I have two guesses. One guilty party currently has her cheeks packed with curried venison meatballs. The other guilty party is currently blowing sawdust all over a workshop about 10 miles away.
That kitchen really is a mess.
When I do the dishes: Mason jar lids roll out of the dish rack and dive into a greasy pan. Top heavy spoons pitch over the side of utensil holder. Leftovers containers stack up like clothing in a suitcase at the end of a long trip. Did the Buddhist not mind the smell of a scrubbing pad against a cast iron pan encrusted with scrambled eggs?
I have a long way to go.
I grind the coffee beans with the mortar and pestle Jared made for me. I laugh to myself, "Boy, this place is a mess."
I experience a flicker of calm. I'm surrounded by familiar things, each with its own story. And then, for a brief moment, I see it all in color and light. I'm removed and my insides feel like the are expanding and becoming lighter. Everything before me is amazing. This happens sometimes when I photograph. It is a great feeling. I think this what is meant by mindfulness. In that moment, I'm mindful of my occupation.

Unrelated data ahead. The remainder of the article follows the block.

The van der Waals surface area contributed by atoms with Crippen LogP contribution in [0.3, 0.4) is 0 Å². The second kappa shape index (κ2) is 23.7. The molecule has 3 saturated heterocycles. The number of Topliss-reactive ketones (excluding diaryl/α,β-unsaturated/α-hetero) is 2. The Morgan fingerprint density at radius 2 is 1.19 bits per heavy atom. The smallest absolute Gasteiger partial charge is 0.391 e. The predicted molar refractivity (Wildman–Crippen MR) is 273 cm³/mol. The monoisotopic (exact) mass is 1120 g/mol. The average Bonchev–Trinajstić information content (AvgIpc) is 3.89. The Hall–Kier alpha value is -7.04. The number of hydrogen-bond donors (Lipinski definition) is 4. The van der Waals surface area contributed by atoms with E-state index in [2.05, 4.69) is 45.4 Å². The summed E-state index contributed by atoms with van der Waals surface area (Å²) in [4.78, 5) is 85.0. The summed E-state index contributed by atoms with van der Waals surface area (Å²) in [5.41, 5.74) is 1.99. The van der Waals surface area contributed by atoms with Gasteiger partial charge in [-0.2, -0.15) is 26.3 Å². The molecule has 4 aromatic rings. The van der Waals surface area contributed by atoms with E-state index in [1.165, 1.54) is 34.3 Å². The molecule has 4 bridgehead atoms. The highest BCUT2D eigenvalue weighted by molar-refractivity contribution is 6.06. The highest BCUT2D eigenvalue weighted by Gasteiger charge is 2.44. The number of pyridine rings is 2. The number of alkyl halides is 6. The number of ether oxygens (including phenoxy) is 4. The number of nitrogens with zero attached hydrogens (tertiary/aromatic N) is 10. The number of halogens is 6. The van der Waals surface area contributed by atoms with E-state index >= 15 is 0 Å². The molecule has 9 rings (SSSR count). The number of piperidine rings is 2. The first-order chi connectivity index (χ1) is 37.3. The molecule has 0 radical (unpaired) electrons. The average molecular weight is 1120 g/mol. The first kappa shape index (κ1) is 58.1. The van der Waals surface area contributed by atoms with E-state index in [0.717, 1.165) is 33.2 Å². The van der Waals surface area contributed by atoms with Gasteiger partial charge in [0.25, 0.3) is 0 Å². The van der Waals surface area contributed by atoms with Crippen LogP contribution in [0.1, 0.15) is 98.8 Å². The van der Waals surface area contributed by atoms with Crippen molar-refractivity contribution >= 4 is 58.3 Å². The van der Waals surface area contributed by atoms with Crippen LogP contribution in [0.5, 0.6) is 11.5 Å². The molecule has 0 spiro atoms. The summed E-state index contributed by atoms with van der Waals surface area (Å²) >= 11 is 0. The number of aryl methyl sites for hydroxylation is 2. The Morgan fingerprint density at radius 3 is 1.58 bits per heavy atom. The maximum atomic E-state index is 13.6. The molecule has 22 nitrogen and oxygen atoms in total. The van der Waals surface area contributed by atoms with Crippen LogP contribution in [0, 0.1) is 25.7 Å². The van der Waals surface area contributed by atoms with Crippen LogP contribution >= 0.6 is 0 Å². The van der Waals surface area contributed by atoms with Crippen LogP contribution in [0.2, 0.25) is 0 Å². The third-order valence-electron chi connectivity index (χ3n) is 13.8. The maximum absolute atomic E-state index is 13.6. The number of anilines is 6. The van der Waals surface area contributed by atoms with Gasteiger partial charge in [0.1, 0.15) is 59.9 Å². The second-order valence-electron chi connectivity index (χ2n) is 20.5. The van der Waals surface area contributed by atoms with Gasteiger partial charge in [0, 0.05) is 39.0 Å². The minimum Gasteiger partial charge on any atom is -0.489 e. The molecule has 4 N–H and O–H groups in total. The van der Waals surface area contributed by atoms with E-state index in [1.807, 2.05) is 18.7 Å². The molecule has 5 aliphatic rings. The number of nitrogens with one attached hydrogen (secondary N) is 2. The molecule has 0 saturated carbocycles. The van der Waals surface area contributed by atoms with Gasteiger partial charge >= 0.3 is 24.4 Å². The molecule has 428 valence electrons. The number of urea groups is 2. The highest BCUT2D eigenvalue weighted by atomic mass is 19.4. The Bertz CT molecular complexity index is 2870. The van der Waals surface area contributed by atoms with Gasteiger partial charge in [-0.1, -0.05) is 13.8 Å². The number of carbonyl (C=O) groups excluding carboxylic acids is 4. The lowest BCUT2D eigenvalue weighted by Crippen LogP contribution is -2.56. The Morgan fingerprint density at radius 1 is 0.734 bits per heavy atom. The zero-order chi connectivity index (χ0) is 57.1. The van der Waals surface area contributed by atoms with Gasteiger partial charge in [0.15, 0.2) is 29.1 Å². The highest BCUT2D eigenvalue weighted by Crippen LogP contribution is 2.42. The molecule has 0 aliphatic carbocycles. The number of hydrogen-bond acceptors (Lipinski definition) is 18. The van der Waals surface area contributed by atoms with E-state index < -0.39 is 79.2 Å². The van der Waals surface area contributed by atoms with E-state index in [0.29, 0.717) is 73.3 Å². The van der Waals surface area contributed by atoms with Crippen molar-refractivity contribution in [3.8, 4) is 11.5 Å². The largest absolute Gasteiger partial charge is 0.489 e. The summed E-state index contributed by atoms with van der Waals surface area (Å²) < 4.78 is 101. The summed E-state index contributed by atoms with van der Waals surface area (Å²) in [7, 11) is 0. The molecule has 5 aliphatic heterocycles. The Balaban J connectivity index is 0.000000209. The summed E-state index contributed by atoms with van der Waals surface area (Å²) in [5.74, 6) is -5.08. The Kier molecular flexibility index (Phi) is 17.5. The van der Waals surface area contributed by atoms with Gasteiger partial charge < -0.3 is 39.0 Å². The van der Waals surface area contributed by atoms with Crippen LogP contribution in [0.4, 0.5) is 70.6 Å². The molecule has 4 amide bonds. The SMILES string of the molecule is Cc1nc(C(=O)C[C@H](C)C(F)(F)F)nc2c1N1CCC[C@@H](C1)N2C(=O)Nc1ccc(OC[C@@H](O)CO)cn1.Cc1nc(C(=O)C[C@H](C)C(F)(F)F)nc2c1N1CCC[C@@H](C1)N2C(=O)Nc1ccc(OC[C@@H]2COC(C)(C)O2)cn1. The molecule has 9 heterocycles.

This is a word with a prefix, a past tense verb ending, and a suffix. Does English have any better way of expressing the very nature of all life?
Advertising copy doesn't offer a synonym for Interconnectedness. Cereal boxes and ketchup bottles lyricize about harmony, oats, and lycopene. The Dr. Bronner's bottle screams out from a flurry of text "ALL ONE! ALL ONE!" Nearly every toilet paper manufacturer has become the Walt Whitman of recycled junk mail.
Image-makers struggle with language. "I'm making connections, connecting to my environment, building bridges, erasing lines," we say in our artists statements.
It's time to go for a walk.